Unlike SLA, SLS and MJF systems, FDM printing is efficient to print single parts, making it the perfect 3D printing tool for rapid turnaround.
So it stands to reason that when our parent company Ricoh needs parts to repair machines in their factory, they don’t have to look far.
Our team are able to respond quickly to produce replacement parts using 3D printing to limit the downtime of costly production lines.
Fused Deposition Modelling has always been, and continues to be, the go-to technology for jigs and fixtures. With its broad range of engineering materials, colours for identification and range of layer and infill options, FDM printing is ideal for applications where final part aesthetics are secondary to fit and function.
Given their accessible price point, FDM printers are a highly cost-effective alternative to conventional machine such as CNC systems, and invaluable to the production line when you need parts that can be subjected to working conditions quickly and cheaply.
At our marketplace factory in Ricoh Telford, home of Ricoh 3D, we manufacture toner consumables for a range of Ricoh 2D printers. The manufacturing process is reliant on factory automation.
When breakdowns occur, 3D printing is often used to replace these parts.
Although our Ricoh 3D operation gives engineers across site access to SLS and MJF systems, ultimately time is the critical factor in factory applications, making FDM the obvious choice.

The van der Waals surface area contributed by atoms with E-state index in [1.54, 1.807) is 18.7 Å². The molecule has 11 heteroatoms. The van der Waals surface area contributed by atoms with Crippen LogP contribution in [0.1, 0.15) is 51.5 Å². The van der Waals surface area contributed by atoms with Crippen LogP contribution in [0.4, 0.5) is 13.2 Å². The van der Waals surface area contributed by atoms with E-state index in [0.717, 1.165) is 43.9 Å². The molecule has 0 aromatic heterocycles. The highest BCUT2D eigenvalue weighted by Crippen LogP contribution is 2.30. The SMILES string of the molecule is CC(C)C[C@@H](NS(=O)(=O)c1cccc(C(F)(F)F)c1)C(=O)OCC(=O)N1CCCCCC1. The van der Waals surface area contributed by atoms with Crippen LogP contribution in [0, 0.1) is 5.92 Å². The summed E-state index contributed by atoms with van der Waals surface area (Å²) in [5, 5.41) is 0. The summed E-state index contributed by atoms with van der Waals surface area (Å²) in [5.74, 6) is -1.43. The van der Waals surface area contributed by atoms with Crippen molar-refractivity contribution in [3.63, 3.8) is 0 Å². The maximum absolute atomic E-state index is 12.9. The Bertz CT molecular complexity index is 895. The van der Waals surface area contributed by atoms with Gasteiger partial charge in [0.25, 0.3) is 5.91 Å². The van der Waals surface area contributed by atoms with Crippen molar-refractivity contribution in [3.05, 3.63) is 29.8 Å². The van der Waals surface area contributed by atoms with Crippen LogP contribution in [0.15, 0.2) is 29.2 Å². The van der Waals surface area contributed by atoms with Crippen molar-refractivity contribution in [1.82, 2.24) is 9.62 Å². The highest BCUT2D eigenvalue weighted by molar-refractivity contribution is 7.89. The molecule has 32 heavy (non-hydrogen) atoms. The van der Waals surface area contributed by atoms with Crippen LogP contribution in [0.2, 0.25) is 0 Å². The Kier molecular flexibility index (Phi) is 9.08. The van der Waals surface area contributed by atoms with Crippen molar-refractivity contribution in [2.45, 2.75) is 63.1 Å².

Engineers are now updating spare parts that are conventionally manufactured in metal via CNC machining on factory automation to FDM alternatives, due to the fact they can be supplied in hours rather than days and still meet – or often exceed – the performance of the parts they replace.
Designers of Ricoh’s factory automation now consider 3D printing from the start of a project, leading to a whole new design process thanks to the freedom associated with 3D printing – especially when compared to conventional subtractive machining methods.
The benefits go beyond just the physical parts. In the development of such factory automation, designs can be tested much quicker with 3D printed parts supplied on demand. Often engineers have parts in their hands same-day, allowing for them to be tested, designs revised and tested again in a much smaller time frame.
The migration to polymer from metal also produces lighter parts, meaning the payload ratings of robots can be lower, thus reducing the cost of the overall system.
An overall reduction in project costs means increased profitability without impact on quality or performance. For jigs, fixtures and factory automation, FDM is the technology of choice. Compare the price for your parts with our online instant quote portal today.